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Fishing – 02-13-2013

By Capt. Danny Stasny, Islander Reporter

Holmes Beach snowbird Dick Stevens, also of Enfield, Conn., shows off the redfish he hooked up last week off his dock. Stevens says he’s traveled to many fishing destinations and Anna Maria Island is “one of the best.”

Chris Sieracki of Edgecomb, Maine, has his hands full with sheepshead he caught on a recent charter with Capt. Danny Stasny.

Winter anglers should target sheepshead, black drum

 

Sheepshead are beginning to make a good showing around docks, rocks and reefs in the surrounding waters of Anna Maria Island.

These fish are still pre-spawn, so expect to catch a lot of small males as well as some oversized females. From my experience in the past week, there are a lot of fish in the 2- to 3-pound range and fish up to 6 pounds are found every so often in the mix.

When fishing the reefs, live shrimp is a great way to fill the box. I like to break the tail off of the shrimp and insert a circle hook through the meat and out through the top of the shell. A properly-sized egg sinker resting just above the eye of the circle hook completes the rig. Some of you know this as a “knocker rig.”

When fishing the local piers for sheepies, you may want to try shrimp, but have some other bait ready if the shrimp doesn’t work. Live fiddler crabs and live sand fleas are popular among pier fishers looking to hook up some sheepies. First, the pinfish don’t seem to nibble these baits off the hook like they do shrimp. Second, either of these baits are hard for a sheepshead to pass up.

Finally, the best bait for sheepies, whether fishing piers or reefs, is a tubeworm, also called plumed worms. These worms live within drinking straw-sized tubes that poke out of the sand near the low-tide line.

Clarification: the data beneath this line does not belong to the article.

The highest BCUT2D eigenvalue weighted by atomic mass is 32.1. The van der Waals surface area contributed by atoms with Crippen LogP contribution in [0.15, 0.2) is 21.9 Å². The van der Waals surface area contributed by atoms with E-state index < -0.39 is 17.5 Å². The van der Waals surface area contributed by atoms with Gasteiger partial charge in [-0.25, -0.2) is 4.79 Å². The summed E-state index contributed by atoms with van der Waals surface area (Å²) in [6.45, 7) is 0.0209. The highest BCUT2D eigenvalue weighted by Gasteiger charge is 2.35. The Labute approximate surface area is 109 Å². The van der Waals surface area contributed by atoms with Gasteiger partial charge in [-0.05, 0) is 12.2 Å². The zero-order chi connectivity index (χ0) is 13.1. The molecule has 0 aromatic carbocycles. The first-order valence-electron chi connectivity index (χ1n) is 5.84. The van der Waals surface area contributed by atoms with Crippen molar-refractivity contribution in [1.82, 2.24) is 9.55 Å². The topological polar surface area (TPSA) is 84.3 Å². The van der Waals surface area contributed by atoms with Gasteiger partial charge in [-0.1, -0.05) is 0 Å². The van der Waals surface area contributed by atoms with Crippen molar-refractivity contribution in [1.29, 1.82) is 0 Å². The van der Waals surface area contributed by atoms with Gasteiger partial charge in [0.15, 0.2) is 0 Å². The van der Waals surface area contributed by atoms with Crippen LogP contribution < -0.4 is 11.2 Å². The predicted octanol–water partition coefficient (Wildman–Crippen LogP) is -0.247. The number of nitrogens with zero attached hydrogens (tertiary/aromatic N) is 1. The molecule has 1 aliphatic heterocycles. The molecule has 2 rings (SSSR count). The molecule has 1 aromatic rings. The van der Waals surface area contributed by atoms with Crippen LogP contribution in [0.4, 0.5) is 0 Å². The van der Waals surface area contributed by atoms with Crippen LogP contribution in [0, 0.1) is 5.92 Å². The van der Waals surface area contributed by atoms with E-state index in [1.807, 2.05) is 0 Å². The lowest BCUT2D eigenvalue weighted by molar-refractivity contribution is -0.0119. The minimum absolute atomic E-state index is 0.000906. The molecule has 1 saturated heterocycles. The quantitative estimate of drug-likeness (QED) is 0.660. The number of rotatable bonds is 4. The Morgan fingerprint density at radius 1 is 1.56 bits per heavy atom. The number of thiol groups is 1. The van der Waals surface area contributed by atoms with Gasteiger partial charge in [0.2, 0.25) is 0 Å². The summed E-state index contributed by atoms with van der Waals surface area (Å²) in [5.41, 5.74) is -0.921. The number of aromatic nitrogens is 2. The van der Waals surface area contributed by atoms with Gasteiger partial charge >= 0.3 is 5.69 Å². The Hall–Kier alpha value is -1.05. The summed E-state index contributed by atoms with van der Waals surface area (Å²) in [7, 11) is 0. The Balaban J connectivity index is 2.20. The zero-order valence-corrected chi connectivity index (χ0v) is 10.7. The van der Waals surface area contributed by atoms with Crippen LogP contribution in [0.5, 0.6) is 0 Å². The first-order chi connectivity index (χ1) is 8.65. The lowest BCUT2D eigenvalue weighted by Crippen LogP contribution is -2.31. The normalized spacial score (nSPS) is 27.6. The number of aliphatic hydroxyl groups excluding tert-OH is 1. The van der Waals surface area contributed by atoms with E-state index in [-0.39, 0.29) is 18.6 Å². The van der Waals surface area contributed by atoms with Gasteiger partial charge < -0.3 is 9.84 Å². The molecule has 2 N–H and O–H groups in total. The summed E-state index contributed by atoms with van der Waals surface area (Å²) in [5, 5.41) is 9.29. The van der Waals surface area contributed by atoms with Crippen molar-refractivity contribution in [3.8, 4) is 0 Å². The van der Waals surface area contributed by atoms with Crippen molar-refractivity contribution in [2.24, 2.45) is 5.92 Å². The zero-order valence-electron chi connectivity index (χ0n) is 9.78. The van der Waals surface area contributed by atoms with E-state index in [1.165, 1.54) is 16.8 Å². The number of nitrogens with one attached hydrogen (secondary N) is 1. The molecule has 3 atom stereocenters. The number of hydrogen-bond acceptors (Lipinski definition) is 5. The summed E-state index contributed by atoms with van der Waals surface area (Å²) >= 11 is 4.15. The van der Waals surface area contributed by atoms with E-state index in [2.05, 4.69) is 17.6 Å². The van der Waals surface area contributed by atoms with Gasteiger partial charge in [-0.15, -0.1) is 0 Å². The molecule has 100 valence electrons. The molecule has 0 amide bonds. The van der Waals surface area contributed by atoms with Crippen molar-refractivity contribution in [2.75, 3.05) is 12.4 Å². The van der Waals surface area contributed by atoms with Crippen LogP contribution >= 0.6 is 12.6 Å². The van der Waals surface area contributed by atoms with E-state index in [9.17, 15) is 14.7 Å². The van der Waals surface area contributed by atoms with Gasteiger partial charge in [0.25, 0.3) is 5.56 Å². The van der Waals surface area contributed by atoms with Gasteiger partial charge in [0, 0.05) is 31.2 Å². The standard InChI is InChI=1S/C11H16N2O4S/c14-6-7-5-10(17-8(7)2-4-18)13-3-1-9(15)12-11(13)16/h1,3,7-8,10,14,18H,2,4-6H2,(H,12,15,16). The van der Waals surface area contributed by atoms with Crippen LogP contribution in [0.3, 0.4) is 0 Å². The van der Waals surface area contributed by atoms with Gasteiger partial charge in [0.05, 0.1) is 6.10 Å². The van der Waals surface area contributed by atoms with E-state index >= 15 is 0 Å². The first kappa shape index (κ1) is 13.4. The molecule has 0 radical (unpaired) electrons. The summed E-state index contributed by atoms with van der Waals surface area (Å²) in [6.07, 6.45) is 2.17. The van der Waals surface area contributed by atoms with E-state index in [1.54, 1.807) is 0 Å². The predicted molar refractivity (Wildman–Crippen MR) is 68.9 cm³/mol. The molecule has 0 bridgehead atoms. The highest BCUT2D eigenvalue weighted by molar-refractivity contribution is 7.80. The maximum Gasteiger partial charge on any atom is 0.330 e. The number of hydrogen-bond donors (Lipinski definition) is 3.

Finding these worms can be tough, and there’s definitely a learning curve when it comes to digging them up and storing them for later use. With this said, a little determination can lead to a bountiful reward when using tubeworms for sheepshead bait.

Capt. Rick Gross of Fishy Business charters is working reefs and rocks in Tampa Bay for sheepshead. Gross is marking structure on his depth finder, then dropping a jig to mark the spot while he anchors the boat. By dropping fresh-cut live shrimp to the bottom, Gross’ clients are reeling up sheepshead to 4 pounds. As a bonus, Gross is catching keeper-size flounder in the same areas.

Moving to the grass flats, Gross is targeting redfish and catch-and-release snook. For both species, Gross is castnetting shiners for bait. With shiners running small, Gross suggests scaling down hook size and adding a popping cork. The cork keeps your bait out of the grass, and aids in casting small baits. Gross says he likes to use a Paradise popper rigged with 20-pound fluorocarbon tied to a No. 4 Owner mosquito hook.

Jamie Foster at the Sunshine Skyway Bridge South Fishing Pier is seeing a variety of action occurring just outside the doors of the bait shop.